And further, given the differing views expressed in New South Wales v Lepore (2003) 212 CLR 511 (6 February 2003), and the further developments in jurisdictions like Canada and the UK, it is 'understandable that trial courts and intermediate appellate courts in Australia are left in an uncertain position about the approach which should be taken'.
The High Court then reviewed Australian, English and Canadian authorities and stated:
[I]n cases of this kind, the relevant approach is to consider any special role that the employer has assigned to the employee and the position in which the employee is thereby placed vis-à-vis the victim. In determining whether the apparent performance of such a role may be said to give the "occasion" for the wrongful act, particular features may be taken into account. They include authority, power, trust, control and the ability to achieve intimacy with the victim. The latter feature may be especially important. Where, in such circumstances, the employee takes advantage of his or her position with respect to the victim, that may suffice to determine that the wrongful act should be regarded as committed in the course or scope of employment and as such render the employer vicariously liable…
In the present case, the appropriate enquiry is whether Bain's role as housemaster placed him in a position of power and intimacy vis-à-vis the respondent, such that Bain's apparent performance of his role as housemaster gave the occasion for the wrongful acts, and that because he misused or took advantage of his position, the wrongful acts could be regarded as having been committed in the course or scope of his employment. The relevant approach requires a careful examination of the role that the PAC actually assigned to housemasters and the position in which Bain was thereby placed vis-à-vis the respondent and the other children'.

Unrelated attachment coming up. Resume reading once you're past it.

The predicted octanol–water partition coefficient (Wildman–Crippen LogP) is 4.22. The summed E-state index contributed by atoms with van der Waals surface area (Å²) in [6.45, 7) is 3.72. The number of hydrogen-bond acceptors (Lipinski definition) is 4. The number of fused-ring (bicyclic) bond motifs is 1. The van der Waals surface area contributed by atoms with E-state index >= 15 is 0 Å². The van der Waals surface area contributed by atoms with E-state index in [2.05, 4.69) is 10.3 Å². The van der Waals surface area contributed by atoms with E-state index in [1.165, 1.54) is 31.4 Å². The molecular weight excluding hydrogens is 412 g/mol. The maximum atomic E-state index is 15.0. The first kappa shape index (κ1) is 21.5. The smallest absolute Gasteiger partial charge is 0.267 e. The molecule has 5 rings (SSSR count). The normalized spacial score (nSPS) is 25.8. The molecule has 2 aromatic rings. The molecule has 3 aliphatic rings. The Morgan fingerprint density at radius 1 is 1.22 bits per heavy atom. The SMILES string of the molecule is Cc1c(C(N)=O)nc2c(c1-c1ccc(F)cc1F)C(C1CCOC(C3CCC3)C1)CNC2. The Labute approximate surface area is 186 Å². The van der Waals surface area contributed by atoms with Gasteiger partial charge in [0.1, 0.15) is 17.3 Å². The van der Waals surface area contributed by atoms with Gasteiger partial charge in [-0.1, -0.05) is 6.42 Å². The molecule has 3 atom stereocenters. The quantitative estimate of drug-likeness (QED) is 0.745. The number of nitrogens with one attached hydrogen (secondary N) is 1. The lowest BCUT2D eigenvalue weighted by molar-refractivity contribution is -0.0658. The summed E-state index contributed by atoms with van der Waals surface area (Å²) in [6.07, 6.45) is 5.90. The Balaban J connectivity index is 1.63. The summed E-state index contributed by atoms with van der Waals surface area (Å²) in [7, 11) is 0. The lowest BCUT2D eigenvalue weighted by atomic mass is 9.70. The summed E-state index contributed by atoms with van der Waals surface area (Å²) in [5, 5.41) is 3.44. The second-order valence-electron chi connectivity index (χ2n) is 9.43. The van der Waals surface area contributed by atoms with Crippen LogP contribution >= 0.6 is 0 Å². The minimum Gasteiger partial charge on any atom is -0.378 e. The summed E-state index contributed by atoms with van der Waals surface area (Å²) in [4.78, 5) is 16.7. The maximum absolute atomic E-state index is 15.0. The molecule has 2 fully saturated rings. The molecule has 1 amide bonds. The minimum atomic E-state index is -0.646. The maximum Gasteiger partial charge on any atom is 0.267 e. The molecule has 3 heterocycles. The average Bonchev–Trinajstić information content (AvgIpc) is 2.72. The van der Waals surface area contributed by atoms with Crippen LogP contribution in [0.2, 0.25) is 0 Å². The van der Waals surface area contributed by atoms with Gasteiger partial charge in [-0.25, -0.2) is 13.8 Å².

Unfortunately, the High Court's decision in Prince Alfred College Incorporated v ADC does not resolve issues related to the determination of vicarious liability in cases of abuse of children in institutions by the persons caring for them because of the High Court's refusal to grant the respondent an extension of time. However, it is a positive development that the High Court indicated that the abuse of children in institutions by the persons caring for them is a special category of case.
In the 'Redress and civil litigation report' released on 14 September 2015 the Royal Commission into Institutional Responses in Child Sexual Abuse recommended that state and territory governments should introduce or amend legislation so that there is no limitation period for survivors bringing action in respect of abuse suffered when they were a child.
The first state to enact such laws was Victoria commencing on 1 July 2015. New South Wales followed on 17 March 2016 and Queensland on 11 November 2016. A Bill to this effect is also before the West Australian Parliament.
On 5 May 2016, federal Attorney-General George Brandis QC issued a Legal Service Direction directing Commonwealth agencies to 'not to plead a defence to a time-barred child abuse claim based on the expiry of an applicable limitation period in relation to that claim' or 'oppose an application for an extension of a limitation period in relation to a time-barred child abuse claim'.
It is unfortunate, particularly given these developments at a state and federal level, that the High Court was limited in their ability to determine the issue of vicarious liability and did not take the opportunity to clarify the position that will be taken in the future. An indication by the High Court of their position in relation to limitation periods could have shored up legislative changes and encouraged reform in other states.
The full text of the decision can be found here.
Alice Alexander is a Graduate at Lander & Rogers.